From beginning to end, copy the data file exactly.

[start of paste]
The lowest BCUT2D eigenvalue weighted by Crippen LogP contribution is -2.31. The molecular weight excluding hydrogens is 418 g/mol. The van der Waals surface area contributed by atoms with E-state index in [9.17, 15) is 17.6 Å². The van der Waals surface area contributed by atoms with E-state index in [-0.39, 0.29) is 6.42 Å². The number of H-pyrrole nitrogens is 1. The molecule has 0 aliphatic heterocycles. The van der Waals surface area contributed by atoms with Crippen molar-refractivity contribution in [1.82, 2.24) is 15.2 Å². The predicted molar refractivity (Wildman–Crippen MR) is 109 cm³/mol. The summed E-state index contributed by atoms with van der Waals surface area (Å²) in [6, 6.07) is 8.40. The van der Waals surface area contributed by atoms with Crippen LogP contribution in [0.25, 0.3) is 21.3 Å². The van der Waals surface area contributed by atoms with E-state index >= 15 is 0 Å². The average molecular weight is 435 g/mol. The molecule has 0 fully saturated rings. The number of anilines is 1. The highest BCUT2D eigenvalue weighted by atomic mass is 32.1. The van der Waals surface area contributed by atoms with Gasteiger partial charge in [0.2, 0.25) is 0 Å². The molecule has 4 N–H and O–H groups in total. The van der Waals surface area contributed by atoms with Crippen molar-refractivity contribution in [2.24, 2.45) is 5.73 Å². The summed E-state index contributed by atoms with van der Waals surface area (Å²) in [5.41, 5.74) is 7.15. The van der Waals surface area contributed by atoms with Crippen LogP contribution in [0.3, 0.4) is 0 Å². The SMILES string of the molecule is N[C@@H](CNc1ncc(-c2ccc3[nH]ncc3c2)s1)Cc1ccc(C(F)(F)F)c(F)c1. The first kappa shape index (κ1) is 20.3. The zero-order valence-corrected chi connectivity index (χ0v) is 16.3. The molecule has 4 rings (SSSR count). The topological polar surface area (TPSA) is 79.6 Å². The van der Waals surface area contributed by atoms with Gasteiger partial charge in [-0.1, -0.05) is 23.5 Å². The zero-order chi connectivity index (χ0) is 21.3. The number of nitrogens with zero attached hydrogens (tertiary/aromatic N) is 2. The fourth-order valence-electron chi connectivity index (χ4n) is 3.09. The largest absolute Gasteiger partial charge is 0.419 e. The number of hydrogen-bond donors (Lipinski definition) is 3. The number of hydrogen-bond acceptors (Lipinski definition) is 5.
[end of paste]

The lowest BCUT2D eigenvalue weighted by Crippen LogP contribution is -2.31. The molecular weight excluding hydrogens is 418 g/mol. The van der Waals surface area contributed by atoms with E-state index in [9.17, 15) is 17.6 Å². The van der Waals surface area contributed by atoms with E-state index in [-0.39, 0.29) is 6.42 Å². The number of H-pyrrole nitrogens is 1. The molecule has 0 aliphatic heterocycles. The van der Waals surface area contributed by atoms with Crippen molar-refractivity contribution in [1.82, 2.24) is 15.2 Å². The predicted molar refractivity (Wildman–Crippen MR) is 109 cm³/mol. The summed E-state index contributed by atoms with van der Waals surface area (Å²) in [6, 6.07) is 8.40. The van der Waals surface area contributed by atoms with Crippen LogP contribution in [0.25, 0.3) is 21.3 Å². The van der Waals surface area contributed by atoms with E-state index >= 15 is 0 Å². The average molecular weight is 435 g/mol. The molecule has 0 fully saturated rings. The number of anilines is 1. The highest BCUT2D eigenvalue weighted by atomic mass is 32.1. The van der Waals surface area contributed by atoms with Gasteiger partial charge in [0.2, 0.25) is 0 Å². The molecule has 4 N–H and O–H groups in total. The van der Waals surface area contributed by atoms with Crippen molar-refractivity contribution in [2.24, 2.45) is 5.73 Å². The summed E-state index contributed by atoms with van der Waals surface area (Å²) in [5.41, 5.74) is 7.15. The van der Waals surface area contributed by atoms with Crippen LogP contribution in [0.3, 0.4) is 0 Å². The SMILES string of the molecule is N[C@@H](CNc1ncc(-c2ccc3[nH]ncc3c2)s1)Cc1ccc(C(F)(F)F)c(F)c1. The first kappa shape index (κ1) is 20.3. The zero-order valence-corrected chi connectivity index (χ0v) is 16.3. The molecule has 4 rings (SSSR count). The topological polar surface area (TPSA) is 79.6 Å². The van der Waals surface area contributed by atoms with Gasteiger partial charge in [-0.1, -0.05) is 23.5 Å². The zero-order chi connectivity index (χ0) is 21.3. The number of nitrogens with zero attached hydrogens (tertiary/aromatic N) is 2. The fourth-order valence-electron chi connectivity index (χ4n) is 3.09. The largest absolute Gasteiger partial charge is 0.419 e. The number of hydrogen-bond donors (Lipinski definition) is 3. The number of hydrogen-bond acceptors (Lipinski definition) is 5.